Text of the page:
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Slow Dance: Crispin and Wills 3

Southern Seduction 3

by Julia McBryant

Crispin has moved in with Wills for the summer, four hours away from their parents in Savannah. Without rules, or even Wills' nosy twin to police them, neither can wait for their three months of freedom. But Wills gets stuck memorizing tree biology, and Crispin's boss works him to exhaustion. In fact, everything about their lives seems incompatible. Crispin keeps a bizarre sleep schedule that messes up Wills' circadian rhythms. Wills wakes up as queen bitch while Crispin channels Tigger. Stuck scarfing frozen food, unable to work the washing machine, Wills and Crispin both feel miserable. They've been together since eleventh grade. But can their teenage love transition into the real world?

This book is on:
  • 4 To Be Read lists
Cover Artists:
Pairings: M-M
Heat Level: 5
Romantic Content: 5
Ending: Click here to reveal
Character Identities: Gay
Protagonist 1 Age: 18-25
Protagonist 2 Age: 18-25
Tropes: Coming of Age, Fated Mates / Soul Mates, Friends to Lovers, Love Can Heal / Redemption, Married Life, Reunited and it Feels So Good, True Love
Word Count: 23600
Setting: Georgia, USA
Languages Available: English
Series Type: Same Universe / Various Characters

They wake in darkness, light a bonfire, eat the rest of the food and drink the beer. They lean against one another. “It’ll work,” Crispin tells him. “See? You can sleep like this. You’re functional. We can make this work, if you can be less bitchy in the mornings, and we can see each other more. It can work, Wills.”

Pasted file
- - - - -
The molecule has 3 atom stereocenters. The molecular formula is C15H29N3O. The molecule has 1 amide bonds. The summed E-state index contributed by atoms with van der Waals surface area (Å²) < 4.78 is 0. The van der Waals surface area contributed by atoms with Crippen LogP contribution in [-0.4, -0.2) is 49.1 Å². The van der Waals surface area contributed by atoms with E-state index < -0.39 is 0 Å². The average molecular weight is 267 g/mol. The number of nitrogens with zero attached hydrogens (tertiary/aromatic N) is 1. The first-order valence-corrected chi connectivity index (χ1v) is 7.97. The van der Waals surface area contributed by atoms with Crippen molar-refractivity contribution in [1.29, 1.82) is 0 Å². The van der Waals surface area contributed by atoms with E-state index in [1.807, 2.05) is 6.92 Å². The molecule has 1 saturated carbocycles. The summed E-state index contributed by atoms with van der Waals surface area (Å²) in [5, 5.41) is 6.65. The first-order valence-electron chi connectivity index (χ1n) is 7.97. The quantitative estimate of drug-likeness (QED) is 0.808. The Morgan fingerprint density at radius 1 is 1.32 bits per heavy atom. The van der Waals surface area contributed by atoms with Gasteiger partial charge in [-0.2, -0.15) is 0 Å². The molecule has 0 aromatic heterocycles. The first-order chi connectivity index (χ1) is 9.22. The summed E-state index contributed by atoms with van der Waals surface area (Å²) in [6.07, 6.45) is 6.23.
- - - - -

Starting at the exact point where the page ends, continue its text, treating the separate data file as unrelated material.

With Crispin’s lips on his neck, the humid Carolina dark close around them and the bonfire crackling on the small beach, that black fear in Wills’ stomach begins to uncoil. 


They stay up late. Neither wants to have sex out here, just in case. People. Bears. Sand in uncomfortable places. They fall asleep eventually, spooned up on the hammock, wake with the sun.  Wills has a miserable headache, but there’s something here, something he didn’t realize he’d missed desperately until now, holding it again. So many mornings, so many camping trips, he and Crispin would wake dew-damped to the rise and fall of birdsong. They’d stand in the mist of a gray dawn, driven to whispers. Full voice seemed a blasphemy, a sour note in the waking orchestra of the woods. But this morning, unlike their last year in Scouts, when they had to avoid each other, not look, not touch — and even earlier, when there was that something they both knew and couldn’t look at — Crispin holds Wills one more time while they sit on a flat rock and listen to the river. It’s one more thing they have together then, one more old thing washing away with the current tickling their toes. 

“Missed this,” Wills says quietly. “And it’s so much better now.” 

“Yeah,” Crispin agrees. 

 After the silent hike out, in the coffee shop, while Wills shakes out the cobwebs and his headache ebbs, thanks to the Advil he always keeps in his daypack, Crispin smiles. “I forgot,” he says. 

“What?” Wills asks. 

“How much we loved it, camping like that. Such a dumbass thing, to forget it, when we were Eagle Scouts, right? But I didn’t think how good it would be, just you and I.” 

It works, that weekend. It works enough that Wills can start to believe in it again.


About the Author

Julia McBryant is, as the saying goes, Southern born, Southern bred, and when she dies, she’ll be Southern dead.  Julia likes to play with her German Shepherds and hike, especially in the North Carolina mountains. When she isn’t writing, she’s writing. She is grateful her husband tolerates both her and her affinity for glitter.